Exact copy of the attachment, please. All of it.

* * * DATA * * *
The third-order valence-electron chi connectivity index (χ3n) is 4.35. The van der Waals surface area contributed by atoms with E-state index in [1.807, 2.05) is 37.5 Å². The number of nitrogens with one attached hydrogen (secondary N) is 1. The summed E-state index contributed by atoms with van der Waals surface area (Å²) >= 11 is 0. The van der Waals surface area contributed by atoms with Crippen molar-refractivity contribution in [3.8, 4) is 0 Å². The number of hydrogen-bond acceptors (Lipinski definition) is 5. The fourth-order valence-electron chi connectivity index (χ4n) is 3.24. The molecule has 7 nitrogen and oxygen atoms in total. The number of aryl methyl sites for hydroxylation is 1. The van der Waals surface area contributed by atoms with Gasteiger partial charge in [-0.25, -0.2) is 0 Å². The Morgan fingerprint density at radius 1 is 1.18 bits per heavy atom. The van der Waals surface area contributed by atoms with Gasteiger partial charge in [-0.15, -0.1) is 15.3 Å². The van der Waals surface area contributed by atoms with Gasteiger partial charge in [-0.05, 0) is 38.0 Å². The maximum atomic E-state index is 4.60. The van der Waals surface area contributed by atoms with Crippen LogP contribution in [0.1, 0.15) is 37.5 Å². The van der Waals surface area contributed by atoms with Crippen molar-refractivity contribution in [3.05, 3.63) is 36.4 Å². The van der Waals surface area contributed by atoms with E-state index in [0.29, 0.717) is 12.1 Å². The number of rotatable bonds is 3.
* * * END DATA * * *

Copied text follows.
The third-order valence-electron chi connectivity index (χ3n) is 4.35. The van der Waals surface area contributed by atoms with E-state index in [1.807, 2.05) is 37.5 Å². The number of nitrogens with one attached hydrogen (secondary N) is 1. The summed E-state index contributed by atoms with van der Waals surface area (Å²) >= 11 is 0. The van der Waals surface area contributed by atoms with Crippen molar-refractivity contribution in [3.8, 4) is 0 Å². The number of hydrogen-bond acceptors (Lipinski definition) is 5. The fourth-order valence-electron chi connectivity index (χ4n) is 3.24. The molecule has 7 nitrogen and oxygen atoms in total. The number of aryl methyl sites for hydroxylation is 1. The van der Waals surface area contributed by atoms with Gasteiger partial charge in [-0.25, -0.2) is 0 Å². The Morgan fingerprint density at radius 1 is 1.18 bits per heavy atom. The van der Waals surface area contributed by atoms with Gasteiger partial charge in [-0.15, -0.1) is 15.3 Å². The van der Waals surface area contributed by atoms with Gasteiger partial charge in [-0.05, 0) is 38.0 Å². The maximum atomic E-state index is 4.60. The van der Waals surface area contributed by atoms with Crippen LogP contribution in [0.1, 0.15) is 37.5 Å². The van der Waals surface area contributed by atoms with Crippen molar-refractivity contribution in [3.05, 3.63) is 36.4 Å². The van der Waals surface area contributed by atoms with E-state index in [0.29, 0.717) is 12.1 Å². The number of rotatable bonds is 3.